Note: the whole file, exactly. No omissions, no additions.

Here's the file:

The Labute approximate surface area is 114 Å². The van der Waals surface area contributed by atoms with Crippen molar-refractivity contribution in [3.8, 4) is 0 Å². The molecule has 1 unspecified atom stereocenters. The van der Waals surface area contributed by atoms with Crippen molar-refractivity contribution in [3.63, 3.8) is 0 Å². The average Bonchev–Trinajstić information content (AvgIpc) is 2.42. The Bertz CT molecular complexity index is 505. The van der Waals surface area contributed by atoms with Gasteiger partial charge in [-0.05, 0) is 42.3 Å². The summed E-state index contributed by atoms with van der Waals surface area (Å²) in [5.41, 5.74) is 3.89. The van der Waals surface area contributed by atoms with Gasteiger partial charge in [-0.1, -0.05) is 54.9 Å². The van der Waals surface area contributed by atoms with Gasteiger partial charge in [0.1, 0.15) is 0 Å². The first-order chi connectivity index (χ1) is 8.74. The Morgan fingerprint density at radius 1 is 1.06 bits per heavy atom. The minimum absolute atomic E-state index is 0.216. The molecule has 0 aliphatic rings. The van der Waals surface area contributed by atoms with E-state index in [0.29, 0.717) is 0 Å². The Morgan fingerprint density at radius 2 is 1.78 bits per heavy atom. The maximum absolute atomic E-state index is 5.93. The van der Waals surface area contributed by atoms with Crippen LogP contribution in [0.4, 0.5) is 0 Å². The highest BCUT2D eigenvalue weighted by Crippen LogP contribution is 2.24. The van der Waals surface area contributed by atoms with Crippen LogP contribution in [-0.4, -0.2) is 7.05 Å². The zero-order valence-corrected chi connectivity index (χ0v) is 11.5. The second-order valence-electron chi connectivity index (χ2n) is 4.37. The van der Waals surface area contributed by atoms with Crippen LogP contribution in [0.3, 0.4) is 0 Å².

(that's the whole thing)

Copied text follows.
The Labute approximate surface area is 114 Å². The van der Waals surface area contributed by atoms with Crippen molar-refractivity contribution in [3.8, 4) is 0 Å². The molecule has 1 unspecified atom stereocenters. The van der Waals surface area contributed by atoms with Crippen molar-refractivity contribution in [3.63, 3.8) is 0 Å². The average Bonchev–Trinajstić information content (AvgIpc) is 2.42. The Bertz CT molecular complexity index is 505. The van der Waals surface area contributed by atoms with Gasteiger partial charge in [-0.05, 0) is 42.3 Å². The summed E-state index contributed by atoms with van der Waals surface area (Å²) in [5.41, 5.74) is 3.89. The van der Waals surface area contributed by atoms with Gasteiger partial charge in [-0.1, -0.05) is 54.9 Å². The van der Waals surface area contributed by atoms with Gasteiger partial charge in [0.1, 0.15) is 0 Å². The first-order chi connectivity index (χ1) is 8.74. The Morgan fingerprint density at radius 1 is 1.06 bits per heavy atom. The minimum absolute atomic E-state index is 0.216. The molecule has 0 aliphatic rings. The van der Waals surface area contributed by atoms with E-state index in [0.29, 0.717) is 0 Å². The Morgan fingerprint density at radius 2 is 1.78 bits per heavy atom. The maximum absolute atomic E-state index is 5.93. The van der Waals surface area contributed by atoms with Crippen LogP contribution in [0.4, 0.5) is 0 Å². The highest BCUT2D eigenvalue weighted by Crippen LogP contribution is 2.24. The van der Waals surface area contributed by atoms with Crippen LogP contribution in [-0.4, -0.2) is 7.05 Å². The zero-order valence-corrected chi connectivity index (χ0v) is 11.5. The second-order valence-electron chi connectivity index (χ2n) is 4.37. The van der Waals surface area contributed by atoms with Crippen LogP contribution in [0.3, 0.4) is 0 Å².